As described above, in a procedure in which the natural lens has been removed, the refractive outcome can be analyzed as either the procedure as a whole or based on the lens in isolation. To achieve this, further vector analysis can be done using the hybrid method as described by Alpins et al.10 In this method, the preoperative astigmatism is taken to be the corneal astigmatism after including the predicted effect of the corneal incision, so that the refractive cylindrical correction of the IOL is isolated from the astigmatic effect of the corneal incision, which has already been handled separately and described above. The postoperative astigmatism is then taken to be manifest refractive cylinder (adjusted to the corneal plane). The target induced astigmatism is provided by the IOL power calculated at the corneal plane, and the SIA can be calculated as the difference between the preoperative corneal astigmatism and postoperative refractive cylinder, each as defined above. The vector analysis can then be performed as normal using these values.

Corneal Incisions for Astigmatic Correction at the Time of Lens-Based Surgery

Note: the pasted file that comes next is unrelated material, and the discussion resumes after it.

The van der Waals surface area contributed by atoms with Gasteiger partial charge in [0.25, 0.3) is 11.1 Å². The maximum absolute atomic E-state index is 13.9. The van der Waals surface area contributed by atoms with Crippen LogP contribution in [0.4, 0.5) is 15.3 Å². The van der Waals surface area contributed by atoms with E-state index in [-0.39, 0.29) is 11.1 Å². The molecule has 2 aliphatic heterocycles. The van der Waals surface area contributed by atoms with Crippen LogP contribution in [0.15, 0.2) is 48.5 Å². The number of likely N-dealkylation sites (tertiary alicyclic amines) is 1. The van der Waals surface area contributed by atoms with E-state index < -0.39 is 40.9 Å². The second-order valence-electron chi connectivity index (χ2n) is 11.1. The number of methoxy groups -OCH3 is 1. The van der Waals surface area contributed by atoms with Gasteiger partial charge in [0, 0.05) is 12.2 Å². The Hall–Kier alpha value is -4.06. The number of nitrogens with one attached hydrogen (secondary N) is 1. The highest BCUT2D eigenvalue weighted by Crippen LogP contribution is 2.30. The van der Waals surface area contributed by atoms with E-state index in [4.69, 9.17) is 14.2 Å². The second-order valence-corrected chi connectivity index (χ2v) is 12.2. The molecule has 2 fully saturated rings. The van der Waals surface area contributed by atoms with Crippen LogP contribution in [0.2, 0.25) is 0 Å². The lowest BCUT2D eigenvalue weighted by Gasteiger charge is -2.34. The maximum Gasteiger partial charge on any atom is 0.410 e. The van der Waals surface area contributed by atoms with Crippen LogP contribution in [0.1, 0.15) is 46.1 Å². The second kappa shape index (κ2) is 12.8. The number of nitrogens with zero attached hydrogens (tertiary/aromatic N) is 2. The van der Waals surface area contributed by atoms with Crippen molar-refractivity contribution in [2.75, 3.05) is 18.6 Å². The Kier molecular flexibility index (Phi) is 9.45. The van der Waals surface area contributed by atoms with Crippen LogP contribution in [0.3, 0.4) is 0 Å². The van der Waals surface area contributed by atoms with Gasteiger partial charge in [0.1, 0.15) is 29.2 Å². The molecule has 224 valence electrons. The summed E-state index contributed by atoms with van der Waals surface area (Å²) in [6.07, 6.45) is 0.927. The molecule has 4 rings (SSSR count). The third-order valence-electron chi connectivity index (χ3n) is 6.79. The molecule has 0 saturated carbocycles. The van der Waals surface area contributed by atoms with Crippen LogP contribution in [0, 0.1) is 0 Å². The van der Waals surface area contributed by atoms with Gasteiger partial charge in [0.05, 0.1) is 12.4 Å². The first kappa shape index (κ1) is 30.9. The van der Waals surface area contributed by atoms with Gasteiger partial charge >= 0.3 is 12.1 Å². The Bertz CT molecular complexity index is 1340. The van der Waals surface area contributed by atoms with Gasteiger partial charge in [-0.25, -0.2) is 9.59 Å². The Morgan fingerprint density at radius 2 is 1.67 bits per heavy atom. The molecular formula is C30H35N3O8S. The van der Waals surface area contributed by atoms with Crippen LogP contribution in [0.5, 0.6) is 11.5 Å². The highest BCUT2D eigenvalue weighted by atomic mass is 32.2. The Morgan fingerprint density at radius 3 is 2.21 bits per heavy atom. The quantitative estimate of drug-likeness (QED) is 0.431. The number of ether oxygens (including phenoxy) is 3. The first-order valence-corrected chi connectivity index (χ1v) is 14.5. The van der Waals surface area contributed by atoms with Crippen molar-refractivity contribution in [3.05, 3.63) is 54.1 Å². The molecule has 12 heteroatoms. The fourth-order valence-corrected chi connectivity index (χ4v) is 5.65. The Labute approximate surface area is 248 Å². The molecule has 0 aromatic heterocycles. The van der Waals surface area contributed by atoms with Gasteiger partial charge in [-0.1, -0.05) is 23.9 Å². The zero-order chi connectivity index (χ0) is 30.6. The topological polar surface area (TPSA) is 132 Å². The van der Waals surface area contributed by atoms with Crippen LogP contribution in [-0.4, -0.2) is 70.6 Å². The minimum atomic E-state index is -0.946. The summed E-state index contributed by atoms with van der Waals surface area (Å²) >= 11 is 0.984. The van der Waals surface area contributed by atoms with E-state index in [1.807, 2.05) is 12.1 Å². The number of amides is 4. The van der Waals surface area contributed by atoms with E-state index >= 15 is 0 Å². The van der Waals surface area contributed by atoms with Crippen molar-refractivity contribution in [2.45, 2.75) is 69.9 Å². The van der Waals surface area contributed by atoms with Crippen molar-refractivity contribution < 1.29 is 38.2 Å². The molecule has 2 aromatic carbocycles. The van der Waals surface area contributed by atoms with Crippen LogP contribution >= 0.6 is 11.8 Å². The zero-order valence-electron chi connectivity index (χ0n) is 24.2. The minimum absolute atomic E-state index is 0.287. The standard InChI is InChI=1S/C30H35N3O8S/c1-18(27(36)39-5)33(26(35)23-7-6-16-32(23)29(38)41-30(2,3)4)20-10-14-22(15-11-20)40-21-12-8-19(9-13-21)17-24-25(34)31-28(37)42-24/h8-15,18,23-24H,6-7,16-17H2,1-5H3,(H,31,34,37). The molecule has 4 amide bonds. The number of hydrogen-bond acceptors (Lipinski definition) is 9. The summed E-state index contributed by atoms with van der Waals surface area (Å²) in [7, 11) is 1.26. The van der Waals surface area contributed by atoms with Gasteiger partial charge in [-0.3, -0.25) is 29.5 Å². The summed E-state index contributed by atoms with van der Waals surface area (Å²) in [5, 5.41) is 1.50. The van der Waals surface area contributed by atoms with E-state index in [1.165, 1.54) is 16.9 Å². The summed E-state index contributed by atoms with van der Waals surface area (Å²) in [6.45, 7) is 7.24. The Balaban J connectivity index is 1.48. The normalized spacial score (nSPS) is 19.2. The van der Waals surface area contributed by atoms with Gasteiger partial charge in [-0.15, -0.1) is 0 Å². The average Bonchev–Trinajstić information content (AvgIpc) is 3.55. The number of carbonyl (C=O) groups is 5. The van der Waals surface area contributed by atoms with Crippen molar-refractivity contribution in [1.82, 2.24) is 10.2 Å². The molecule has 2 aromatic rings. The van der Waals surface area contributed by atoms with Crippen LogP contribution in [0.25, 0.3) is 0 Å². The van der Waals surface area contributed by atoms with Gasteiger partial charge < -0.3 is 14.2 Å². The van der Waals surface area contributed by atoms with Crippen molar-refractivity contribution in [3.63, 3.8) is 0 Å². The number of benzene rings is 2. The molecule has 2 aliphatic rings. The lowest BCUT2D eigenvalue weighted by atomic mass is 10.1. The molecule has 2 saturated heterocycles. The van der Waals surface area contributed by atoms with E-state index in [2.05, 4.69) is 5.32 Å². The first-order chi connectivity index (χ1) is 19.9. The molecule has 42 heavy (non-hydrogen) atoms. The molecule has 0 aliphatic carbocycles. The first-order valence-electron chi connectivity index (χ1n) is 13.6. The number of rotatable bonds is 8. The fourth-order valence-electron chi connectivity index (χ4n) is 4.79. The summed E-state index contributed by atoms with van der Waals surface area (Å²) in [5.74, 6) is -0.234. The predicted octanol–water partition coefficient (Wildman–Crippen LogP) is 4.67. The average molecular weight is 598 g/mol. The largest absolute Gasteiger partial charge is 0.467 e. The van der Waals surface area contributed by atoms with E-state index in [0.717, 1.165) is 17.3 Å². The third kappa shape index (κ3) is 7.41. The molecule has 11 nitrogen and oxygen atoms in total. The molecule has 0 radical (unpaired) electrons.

Corneal incisions in the form of limbal relaxing incisions11,12 or astigmatic keratotomy13,14 are often used in combination with IOL procedures for reduction of corneal astigmatism. Corneal incisions are used most commonly with non-toric IOLs, but in some cases these are used together with toric IOLs. With the advent of femtosecond laser–assisted cataract surgery, intrastromal astigmatic keratotomy is gaining popularity.15,16 In terms of analyzing the astigmatic change, the inclusion of corneal incisions introduces another slightly different set of analyses. Given that the change is on the cornea, graphs H and I should ideally be included but analyzed based on the change in corneal astigmatism.